There’s a tree outside my window that is distracting me shamelessly. She has the most gorgeous ball-gown of orange and red, defining the words “takes my breathe away.” As the one tree in my entire block with more than a few stubborn leaves clinging, she gets to be the solo act against a brown and gray backdrop. As if to say “I’ll make my entrance after the others have had their dance.”
Nature provides great lessons about change (and building an adaptable culture) for those who can see them.
There’s so much fear-response to change, especially when the focus is on hard times – such as the current economic downturn.
The question I have been asking is this: Where will “rescue” come from if the leaders of our enterprises and governments and our consumers are in a contracted state of fear and reactivity? Do we really believe one man with a vision and a powerful office can pull out a magic wand on January 20 and singularly wave away years of over-extended credit and bad decision-making? This sentiment is a silent undertone of Obama’s election, and it feels like a kid asking dad to bail him out of jail and buy off the officer who arrested him for drunk driving. “I don’t want the lesson … it wasn’t my fault … the devil made me do it!”
Don’t get me wrong: As a single mother and small business owner, I am feeling the impact – a firm focused on programs for developing leaders is a bit like fur coats right now. (Even those with money often look for a token cutback.) But I see what’s happening a bit differently from most. I’m pretty excited about the current situation, because finally it feels like there is growing consensus that we must transform basic elements of our corporate, government and personal responsibilities.
Change is a signal to the system it’s time to adapt: To do something different. The temperature falls and signals to the tree to drop its leaves and enter into a rest phase. She draws less water, uses fewer resources, readies herself for a surge of new growth in Spring. She doesn’t resist, cry “fowl” to the condition, or try to figure out who is to blame. This is just not her time to grow — now, she needs to get ready to grow. The fact she is on a later cycle than the others in the neighborhood is not judged harshly for resistance or poor timing by the other trees. There are no consequences to the other trees for her late entry into the Fall dance.
The one thing we can count on about life is the steady appearance of events and situations that wake us up, make us take a second look, and call upon us to take a better path forward: A failed project. A competitor announcing expansion into our territory. A new CEO takes the helm. The economic situation is on a bigger scale, but this is how nature works. If the system doesn’t evolve effectively from the first round of gentle nudges, the consequences get bigger.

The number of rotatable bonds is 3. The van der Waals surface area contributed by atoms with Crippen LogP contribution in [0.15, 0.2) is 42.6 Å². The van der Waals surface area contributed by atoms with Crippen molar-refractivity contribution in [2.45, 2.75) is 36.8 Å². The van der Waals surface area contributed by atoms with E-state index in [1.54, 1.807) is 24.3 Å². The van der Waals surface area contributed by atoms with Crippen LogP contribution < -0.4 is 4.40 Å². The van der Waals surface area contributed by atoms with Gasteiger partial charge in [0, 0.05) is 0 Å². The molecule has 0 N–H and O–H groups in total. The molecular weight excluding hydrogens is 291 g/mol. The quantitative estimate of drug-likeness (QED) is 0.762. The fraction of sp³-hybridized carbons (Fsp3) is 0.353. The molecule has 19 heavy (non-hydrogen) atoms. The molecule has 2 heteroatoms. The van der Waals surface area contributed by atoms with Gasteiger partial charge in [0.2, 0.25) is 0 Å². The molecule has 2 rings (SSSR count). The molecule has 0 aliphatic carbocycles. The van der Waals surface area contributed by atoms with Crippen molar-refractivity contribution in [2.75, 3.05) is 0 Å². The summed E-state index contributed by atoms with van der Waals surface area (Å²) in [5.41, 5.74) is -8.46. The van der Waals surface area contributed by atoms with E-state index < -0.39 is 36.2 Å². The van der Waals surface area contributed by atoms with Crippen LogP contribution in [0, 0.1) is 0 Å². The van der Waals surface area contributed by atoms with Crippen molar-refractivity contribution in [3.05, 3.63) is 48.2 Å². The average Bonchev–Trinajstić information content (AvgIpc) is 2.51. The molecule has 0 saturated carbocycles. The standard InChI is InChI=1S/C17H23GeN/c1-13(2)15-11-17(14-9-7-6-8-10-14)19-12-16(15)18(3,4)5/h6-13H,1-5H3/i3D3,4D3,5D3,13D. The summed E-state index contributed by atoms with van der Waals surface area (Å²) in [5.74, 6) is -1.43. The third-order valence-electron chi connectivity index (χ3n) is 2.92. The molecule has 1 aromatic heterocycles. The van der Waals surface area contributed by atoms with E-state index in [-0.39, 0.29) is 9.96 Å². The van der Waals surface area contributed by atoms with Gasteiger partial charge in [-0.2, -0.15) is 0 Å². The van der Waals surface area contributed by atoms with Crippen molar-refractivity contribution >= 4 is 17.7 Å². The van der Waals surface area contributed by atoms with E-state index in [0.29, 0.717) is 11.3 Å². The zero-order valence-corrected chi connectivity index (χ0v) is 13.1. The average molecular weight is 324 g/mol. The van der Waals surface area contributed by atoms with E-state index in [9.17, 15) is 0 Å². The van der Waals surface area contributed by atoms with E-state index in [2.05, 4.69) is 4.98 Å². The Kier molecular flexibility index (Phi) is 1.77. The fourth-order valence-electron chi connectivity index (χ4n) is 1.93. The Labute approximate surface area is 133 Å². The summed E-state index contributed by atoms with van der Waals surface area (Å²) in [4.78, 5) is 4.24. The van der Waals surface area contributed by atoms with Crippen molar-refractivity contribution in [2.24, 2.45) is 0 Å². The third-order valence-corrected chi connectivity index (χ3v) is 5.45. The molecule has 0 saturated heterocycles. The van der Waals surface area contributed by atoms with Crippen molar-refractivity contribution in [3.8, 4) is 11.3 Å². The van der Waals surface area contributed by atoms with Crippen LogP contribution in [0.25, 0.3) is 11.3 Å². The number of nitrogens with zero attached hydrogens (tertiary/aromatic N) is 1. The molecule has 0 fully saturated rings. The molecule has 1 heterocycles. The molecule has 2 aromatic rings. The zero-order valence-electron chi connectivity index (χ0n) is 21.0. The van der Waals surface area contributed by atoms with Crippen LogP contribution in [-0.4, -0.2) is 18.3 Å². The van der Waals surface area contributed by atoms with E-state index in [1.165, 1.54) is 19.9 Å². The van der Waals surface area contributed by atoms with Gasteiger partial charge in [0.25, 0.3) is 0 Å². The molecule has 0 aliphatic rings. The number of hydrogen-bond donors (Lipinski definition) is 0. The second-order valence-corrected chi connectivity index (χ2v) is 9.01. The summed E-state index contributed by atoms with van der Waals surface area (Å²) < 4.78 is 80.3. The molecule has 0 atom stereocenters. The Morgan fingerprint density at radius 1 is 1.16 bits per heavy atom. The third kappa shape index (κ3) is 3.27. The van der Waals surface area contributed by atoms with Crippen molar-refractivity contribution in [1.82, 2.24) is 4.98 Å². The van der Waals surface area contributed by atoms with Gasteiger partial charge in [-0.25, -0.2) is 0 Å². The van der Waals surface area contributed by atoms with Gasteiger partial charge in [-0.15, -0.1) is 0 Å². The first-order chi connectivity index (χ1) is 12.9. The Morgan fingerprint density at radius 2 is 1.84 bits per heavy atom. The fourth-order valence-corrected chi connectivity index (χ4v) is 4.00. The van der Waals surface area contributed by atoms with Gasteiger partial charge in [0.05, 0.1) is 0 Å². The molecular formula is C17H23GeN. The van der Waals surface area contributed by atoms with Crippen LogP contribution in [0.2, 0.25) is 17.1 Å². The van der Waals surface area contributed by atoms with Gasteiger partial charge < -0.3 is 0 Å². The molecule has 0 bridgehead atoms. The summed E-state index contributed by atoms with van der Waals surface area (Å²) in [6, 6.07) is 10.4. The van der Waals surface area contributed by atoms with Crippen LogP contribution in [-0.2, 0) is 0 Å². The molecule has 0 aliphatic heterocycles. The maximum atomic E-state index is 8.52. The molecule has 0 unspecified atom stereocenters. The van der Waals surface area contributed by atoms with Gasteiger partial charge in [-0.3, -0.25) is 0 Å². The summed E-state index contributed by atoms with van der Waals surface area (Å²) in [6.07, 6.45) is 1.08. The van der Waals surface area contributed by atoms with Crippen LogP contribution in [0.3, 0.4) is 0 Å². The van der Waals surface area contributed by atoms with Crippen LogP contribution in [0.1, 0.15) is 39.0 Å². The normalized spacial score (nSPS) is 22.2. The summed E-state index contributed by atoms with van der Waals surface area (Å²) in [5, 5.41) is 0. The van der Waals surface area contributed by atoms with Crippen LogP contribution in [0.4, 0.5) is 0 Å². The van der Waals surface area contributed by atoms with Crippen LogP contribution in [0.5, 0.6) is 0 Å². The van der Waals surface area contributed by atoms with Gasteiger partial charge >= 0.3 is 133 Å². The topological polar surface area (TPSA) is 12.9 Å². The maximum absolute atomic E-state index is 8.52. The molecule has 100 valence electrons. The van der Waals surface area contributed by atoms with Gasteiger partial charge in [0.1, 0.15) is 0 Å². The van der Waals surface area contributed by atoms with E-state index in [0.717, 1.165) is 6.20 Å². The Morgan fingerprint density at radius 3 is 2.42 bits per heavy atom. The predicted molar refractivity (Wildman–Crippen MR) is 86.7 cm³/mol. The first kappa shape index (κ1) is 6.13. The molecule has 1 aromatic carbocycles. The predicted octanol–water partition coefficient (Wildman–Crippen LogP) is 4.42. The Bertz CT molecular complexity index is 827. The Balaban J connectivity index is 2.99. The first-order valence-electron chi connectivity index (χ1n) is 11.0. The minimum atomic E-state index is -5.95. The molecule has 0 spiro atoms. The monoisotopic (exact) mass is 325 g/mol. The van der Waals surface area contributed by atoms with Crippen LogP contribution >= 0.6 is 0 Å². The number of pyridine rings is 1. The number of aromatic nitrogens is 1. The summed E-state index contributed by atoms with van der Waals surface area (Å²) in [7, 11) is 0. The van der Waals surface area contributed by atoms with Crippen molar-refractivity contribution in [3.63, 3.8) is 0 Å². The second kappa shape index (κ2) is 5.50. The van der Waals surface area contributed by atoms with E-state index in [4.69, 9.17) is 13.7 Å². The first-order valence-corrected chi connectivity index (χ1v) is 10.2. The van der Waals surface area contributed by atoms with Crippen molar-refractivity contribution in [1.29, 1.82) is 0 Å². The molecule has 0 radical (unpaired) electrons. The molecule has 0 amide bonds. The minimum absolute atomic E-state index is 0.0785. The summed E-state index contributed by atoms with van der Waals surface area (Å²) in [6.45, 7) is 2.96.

The tree — like all living entities tuned into the natural world — is following her purpose and is in complete alignment with it.
The difference between the tree and the human community? We humans have a bit of a love-hate relationship with change. When the “business temperature” drops, we determine whether that’s good or bad by how it impacts us — not a very objective measure. And, the American community in particular is not so good at “resting.” Once we have gotten used to a sales or income cycle, we want it all the time, forever. Even when it violates the most important laws of the land (not the ones made in Washington, the ones the planet operates by, which includes seasons, cycles and endings).
Here’s why I think the “wave of hope” spread across the globe on U.S. election night: We have thrown open a window of opportunity for a new type of leadership. In our little world, we have named this “Renewable Leadership.” For those who are ready to show up and LEAD, never has the timing been better for you. Cycles of change and adaptability among today’s human communities are increasingly interdependent due to technology, globalization, and the internet. The leader who is unafraid of transformation and real change can make big waves that ripple out. These leaders can tune into the interplay between “change” and “adapting,” and see freedom and opportunity in this time, to:
- Let go of what is not working.
- Prune back projects and investments that no longer serve a clear purpose.
- Examine old mindsets and strategies that limit their business.
- Re-energize your team with fresh “soil” – ie, new tools.
- Narrow your focus and serve a key customer better.
- “Peek around corners” for a new market or idea that got lost in “full growth mode.”
Renewable leaders know that adaptation — not fear-based contraction — is the appropriate response to change. Whether you are an Average Joe or a powerful CEO — you are a renewable leader if you have positive expectations right now. Your collective hope and decisive action is the best kindling for the renewal of our economy.
So come on, Late Trees, show us your colors! Help us navigate toward a better future. Now is the time for bold and creative action, to put aside worries and step forward. Help your team and your business use this “rest period” to work some magic and prepare for the next cycle of growth. Harness the grand imagination, ingenuity and creativity the human race is known for. Even if your bank account — and those of your shareholders — takes a rest to recover, you may as well be doing something good while it all gets sorted out.
As we approach the Thanksgiving season, I salute my tree and her beauty and her lessons. I remember there is no shortage of abundance … even when fear “kinks the hose” of our ability to live in it.
I stand fully ready to renew myself as a “courageous minority” and make something good happen.
I hope you are too.